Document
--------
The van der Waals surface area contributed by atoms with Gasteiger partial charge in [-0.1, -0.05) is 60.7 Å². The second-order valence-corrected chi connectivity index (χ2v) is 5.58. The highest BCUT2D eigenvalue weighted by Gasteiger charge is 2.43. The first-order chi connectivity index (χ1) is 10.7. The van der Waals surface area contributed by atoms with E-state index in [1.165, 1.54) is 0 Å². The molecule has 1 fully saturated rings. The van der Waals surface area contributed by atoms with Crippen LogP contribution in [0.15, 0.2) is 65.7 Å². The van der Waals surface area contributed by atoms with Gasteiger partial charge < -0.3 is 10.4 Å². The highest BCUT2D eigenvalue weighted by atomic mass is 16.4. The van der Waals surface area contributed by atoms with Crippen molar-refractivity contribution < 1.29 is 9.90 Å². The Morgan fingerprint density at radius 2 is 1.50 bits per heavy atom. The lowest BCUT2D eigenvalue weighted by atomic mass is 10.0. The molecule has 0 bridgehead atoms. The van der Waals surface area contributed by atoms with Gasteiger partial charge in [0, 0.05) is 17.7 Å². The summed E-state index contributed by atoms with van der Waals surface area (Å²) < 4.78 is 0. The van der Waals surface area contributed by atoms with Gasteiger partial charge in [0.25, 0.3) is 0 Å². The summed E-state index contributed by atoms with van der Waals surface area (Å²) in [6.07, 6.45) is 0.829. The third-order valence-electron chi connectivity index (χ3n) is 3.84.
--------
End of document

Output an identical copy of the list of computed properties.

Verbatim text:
The van der Waals surface area contributed by atoms with Gasteiger partial charge in [-0.1, -0.05) is 60.7 Å². The second-order valence-corrected chi connectivity index (χ2v) is 5.58. The highest BCUT2D eigenvalue weighted by Gasteiger charge is 2.43. The first-order chi connectivity index (χ1) is 10.7. The van der Waals surface area contributed by atoms with E-state index in [1.165, 1.54) is 0 Å². The molecule has 1 fully saturated rings. The van der Waals surface area contributed by atoms with Crippen LogP contribution in [0.15, 0.2) is 65.7 Å². The van der Waals surface area contributed by atoms with Gasteiger partial charge < -0.3 is 10.4 Å². The highest BCUT2D eigenvalue weighted by atomic mass is 16.4. The van der Waals surface area contributed by atoms with Crippen molar-refractivity contribution < 1.29 is 9.90 Å². The Morgan fingerprint density at radius 2 is 1.50 bits per heavy atom. The lowest BCUT2D eigenvalue weighted by atomic mass is 10.0. The molecule has 0 bridgehead atoms. The van der Waals surface area contributed by atoms with Gasteiger partial charge in [0, 0.05) is 17.7 Å². The summed E-state index contributed by atoms with van der Waals surface area (Å²) < 4.78 is 0. The van der Waals surface area contributed by atoms with Gasteiger partial charge in [0.25, 0.3) is 0 Å². The summed E-state index contributed by atoms with van der Waals surface area (Å²) in [6.07, 6.45) is 0.829. The third-order valence-electron chi connectivity index (χ3n) is 3.84.